all confessed to the crime they were on trial for, even though they
weren’t guilty.

In the long term Stalin gave the citizens free education, and workers
were given holidays with pay, insurance and pensions when they
retired. The main effect of Stalin’s reign was the 5 year plans. If
they didn’t occur then the Second World War may have been won by
Germany as the Russians were holding them off on the eastern front.

So in conclusion, Stalin’s impact on the Russian people and the land
of Russia was colossal. He withstood the might of the Nazis and he
industrialised Russia in 20 years, but he did this at the cost of
millions of Russian lives.

4. Who do you think was the more important figure in Russian history,
Lenin or Stalin. Explain your answer.

In my view, Stalin was a more influential figure in Russian history,
even though he was responsible for the death or millions of Russian
people.

The reason I have not chosen Lenin is due to many things. The level of
Lenin’s impact was not the same as Stalin’s, due to Stalin’s mass
industrialisation. Stalin changed Russia a lot more than Lenin ever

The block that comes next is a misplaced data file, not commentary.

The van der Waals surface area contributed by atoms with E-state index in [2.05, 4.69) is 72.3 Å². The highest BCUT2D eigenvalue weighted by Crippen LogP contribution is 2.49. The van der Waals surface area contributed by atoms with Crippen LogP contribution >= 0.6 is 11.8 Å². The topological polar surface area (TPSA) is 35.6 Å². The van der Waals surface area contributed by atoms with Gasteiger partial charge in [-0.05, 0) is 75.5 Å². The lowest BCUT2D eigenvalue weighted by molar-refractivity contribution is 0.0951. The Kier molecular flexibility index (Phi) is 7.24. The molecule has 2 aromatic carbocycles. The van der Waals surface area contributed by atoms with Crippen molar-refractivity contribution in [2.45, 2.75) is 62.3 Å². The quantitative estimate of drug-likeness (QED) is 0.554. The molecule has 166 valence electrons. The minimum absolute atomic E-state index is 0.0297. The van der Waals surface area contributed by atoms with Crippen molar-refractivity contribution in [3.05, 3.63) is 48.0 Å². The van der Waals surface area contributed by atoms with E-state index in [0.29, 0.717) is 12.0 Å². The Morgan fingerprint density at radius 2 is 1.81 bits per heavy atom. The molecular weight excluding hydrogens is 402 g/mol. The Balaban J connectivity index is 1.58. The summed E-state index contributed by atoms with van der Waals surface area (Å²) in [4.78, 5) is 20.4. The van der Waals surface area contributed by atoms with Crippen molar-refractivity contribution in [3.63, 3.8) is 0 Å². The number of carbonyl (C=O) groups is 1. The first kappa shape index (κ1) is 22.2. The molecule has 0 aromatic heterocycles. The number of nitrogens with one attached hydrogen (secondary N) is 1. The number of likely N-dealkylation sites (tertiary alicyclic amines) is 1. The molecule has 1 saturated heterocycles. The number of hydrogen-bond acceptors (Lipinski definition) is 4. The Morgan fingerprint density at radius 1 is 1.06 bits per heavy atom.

could. Lenin was in control of Russia for about 7 years, and not much
was done in those years, Where as Stalin was in control from 1928 to
1953.During his time in power Stalin introduced 2 main policies that
were to change Russia. The first of these two policies was
collectivisation. This was to get Russia out of ‘backward agriculture’
and also to try to get rid of the kulaks. Lenin had ‘created’ the
kulaks when he introduced the NEP which said that peasants were able
to sell their extra crops and keep the profit. Those with bigger farms
were able to produce more grain and therefore were able to get more
profit, thus creating the kulaks. Collectivisation involved a number
of peasants setting up farms together and put their money together to
buy bigger and better machinery, the kulaks opposed this, and then
Stalin resorted to state terror to try and get them on his side, but
they wouldn’t. So Stalin killed thousands of them. Collectivisation
was successful, and it was only the beginning of Stalin’s revolution